Minneapolis City Council Green-Lights Value Capture District for Nicollet-Central Streetcar Line
By Gabriel Circiog, Associate Editor
Initial approval has been given by the Minneapolis City Council to redirect as much as $60 million in property taxes to help pay for a streetcar line that would run along Nicollet and Central avenues.
In late 2007, the city of Minneapolis completed a streetcar feasibility study that identified a long-term network of seven modern streetcar corridors. In 2010, after the city completed a study to analyze options to fund streetcar implementation, the city council pinpointed the Nicollet Avenue and Central Avenue corridors as a priority and the best place to start implementation of the long-term network. In 2012, work started on the Nicollet-Central Alternatives Study, after a $900,000 competitive grant from the Federal Transit Administration was awarded.
The value capture district will include all taxable parcels located within the project area, a city block on either side of the Nicollet Central streetcar line starting from 46th Street and Nicollet Avenue on the south through Nicollet Mall in downtown Minneapolis and out to the northern city limit at 37th Avenue Northeast via Central Avenue Northeast.
According to the current timeline, after the city’s budget and transportation committees approve the project, the proposal will go to the full council, with a request for certification of the district made to Hennepin County before June 30, 2013, in order to ensure that the base value of the district would be recorded at its lowest and the resulting annual tax revenue would be at its maximum. The city would collect tax revenues from the district for no more than 25 years.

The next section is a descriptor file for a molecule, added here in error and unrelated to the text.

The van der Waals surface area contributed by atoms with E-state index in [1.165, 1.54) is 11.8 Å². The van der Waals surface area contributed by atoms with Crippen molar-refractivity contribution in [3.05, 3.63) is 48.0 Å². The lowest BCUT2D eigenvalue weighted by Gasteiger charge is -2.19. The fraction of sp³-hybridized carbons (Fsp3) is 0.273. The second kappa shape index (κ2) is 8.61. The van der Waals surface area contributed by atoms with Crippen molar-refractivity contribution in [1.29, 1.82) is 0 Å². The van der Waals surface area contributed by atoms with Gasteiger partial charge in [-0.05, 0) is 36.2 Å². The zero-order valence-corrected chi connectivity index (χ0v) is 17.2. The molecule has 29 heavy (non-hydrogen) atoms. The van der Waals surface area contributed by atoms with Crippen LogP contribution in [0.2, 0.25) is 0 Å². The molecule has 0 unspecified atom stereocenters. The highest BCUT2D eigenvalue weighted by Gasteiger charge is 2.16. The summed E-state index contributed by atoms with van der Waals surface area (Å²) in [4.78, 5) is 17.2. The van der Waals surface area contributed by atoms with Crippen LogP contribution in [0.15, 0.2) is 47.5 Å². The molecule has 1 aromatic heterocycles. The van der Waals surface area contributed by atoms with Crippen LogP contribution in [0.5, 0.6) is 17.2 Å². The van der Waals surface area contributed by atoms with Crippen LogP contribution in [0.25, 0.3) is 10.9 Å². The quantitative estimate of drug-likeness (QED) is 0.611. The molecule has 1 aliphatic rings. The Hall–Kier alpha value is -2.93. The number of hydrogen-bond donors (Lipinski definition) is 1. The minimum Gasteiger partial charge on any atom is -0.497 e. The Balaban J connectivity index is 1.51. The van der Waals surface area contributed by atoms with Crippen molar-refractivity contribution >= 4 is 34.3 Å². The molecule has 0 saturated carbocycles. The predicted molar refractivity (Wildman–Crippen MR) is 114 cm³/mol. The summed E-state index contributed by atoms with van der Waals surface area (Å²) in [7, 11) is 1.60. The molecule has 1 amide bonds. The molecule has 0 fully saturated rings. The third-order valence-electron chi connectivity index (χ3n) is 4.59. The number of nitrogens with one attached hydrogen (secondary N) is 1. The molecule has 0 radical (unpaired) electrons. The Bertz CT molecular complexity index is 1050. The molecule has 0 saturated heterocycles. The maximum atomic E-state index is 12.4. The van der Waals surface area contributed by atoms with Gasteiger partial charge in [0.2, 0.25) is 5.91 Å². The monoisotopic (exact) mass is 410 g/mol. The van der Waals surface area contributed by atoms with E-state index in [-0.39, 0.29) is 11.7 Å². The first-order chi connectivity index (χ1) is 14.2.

A portion of the parcels in the district is already under development, with others in the planning stages. Most of the developments are set to be market-rate apartments, including the Magellan Tower (355 units), Nic on Fifth (253 units), 4Marq Tower (262 units), 222 Hennepin (286 units) and Red20 (130 units). Upon completion of all of the proposed projects–anticipated over the next three to four years–the district could generate around $5 million in annual tax revenue. That could pay debt service on general obligation bonds that could be issued by the city in the next several years.
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